UPDATE: Gov. Walker Signs bill Legalizing Pot Byproduct

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UPDATE: Wed 1:02 PM, April 16, 2014

MADISON, Wis. (AP) -- A state senator says Republican Gov. Scott Walker has signed a bill that legalizes the use of a marijuana byproduct to help treat children's seizures.

The bill allows the use of cannabidiol, an oil extract, to be administered under the care of a doctor. The measure falls far short of legalizing the use of marijuana for medical purposes.

The Assembly passed the bill on a voice vote in March. The Senate passed it unanimously earlier this month. Sen. Robert Wirch, a Somers Democrat who co-sponsored the bill, released a statement Wednesday saying the governor had signed the measure.

ORIGINAL STORY: Wed 9:52 PM, Feb. 12, 2014

Medical marijuana is a hot topic for the United States, and now some families are telling Wisconsin lawmakers that their children need it for a better life.

Many shared their views during an assembly committee hearing at the Capitol in Madison on whether to legalize it Wednesday, including one Rib Lake mother Krista Blomberg who said she's exhausted all her options for her son 18-year-old son Landon Blomberg.

"I need my seizures to stop," Landon said.

Landon started having seizures when he was five years old.

"I begin to shake," Landon said.

"I've had times where I wonder if he's going to stop breathing," Krista said. "It goes on a while, and he starts turning colors. Will he choke?"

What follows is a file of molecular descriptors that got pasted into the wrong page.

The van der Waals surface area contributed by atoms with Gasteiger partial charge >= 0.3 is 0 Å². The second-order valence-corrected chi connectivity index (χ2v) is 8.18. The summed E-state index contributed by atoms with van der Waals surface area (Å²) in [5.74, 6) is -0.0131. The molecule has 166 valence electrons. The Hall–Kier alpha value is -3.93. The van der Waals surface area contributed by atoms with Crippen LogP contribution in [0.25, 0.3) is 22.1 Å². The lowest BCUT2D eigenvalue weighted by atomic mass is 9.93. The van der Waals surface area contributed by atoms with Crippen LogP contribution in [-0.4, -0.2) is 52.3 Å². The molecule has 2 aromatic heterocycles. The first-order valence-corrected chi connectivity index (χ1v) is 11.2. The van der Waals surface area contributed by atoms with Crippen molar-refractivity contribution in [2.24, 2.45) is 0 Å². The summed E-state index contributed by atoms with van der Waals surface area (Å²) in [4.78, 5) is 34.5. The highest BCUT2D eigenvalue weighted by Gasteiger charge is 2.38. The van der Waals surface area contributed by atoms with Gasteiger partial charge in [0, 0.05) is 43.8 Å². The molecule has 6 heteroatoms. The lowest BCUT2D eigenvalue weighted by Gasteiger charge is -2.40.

Landon said he doesn't remember most of the seizures, however his mother never forgets.

"There is nothing you can do. You just wait for it to stop," Krista said. "Do you know if it's going to last longer than five minutes?"

Krista said she wants a better option for Landon, which is what brought her to the Capitol from Rib Lake Wednesday.

A proposed bill is on the Assembly's Family and Children Committee table to legalize the prescription of medical marijuana, which has an oil that helps reduce seizures.

"If it's helping our children, I'd definitely like to understand it more," Representative John Spiros for the 86th State Assembly said. "If it's something that can come here, i'm in favor for it."

The room was captivated and emotional, listening to mothers pleading for another option for their children.

"I told her I'm sorry. I'm so sorry, and that I'm trying to save her. I'm sorry she was going through this," one mother said in her personal testimony to the committee explaining what she told her daughter who suffers from seizures.

Tears streamed down faces and welled up even in the committee member's eyes, while children like Lydia, Nick and Landon watch, and families hope.

"We could move out to Colorado. It's an option, but it's not an option we want to pursue," Krista said.

For Krista, the success stories in Colorado are enough for her to want this for her son.

"I want this here in Wisconsin," Krista said.

Landon said he just wants the bill to move forward and his seizures to stop.

"Emotionally, psychically, mentally and spiritually. I am just all around strong," Landon said.

Other than convincing the committee executive chair to move the bill forward for further discussion, other hoops to jump through before this bill becomes a law, includes FDA approval that the drug has medicinal use and other legislation established for shipping it.

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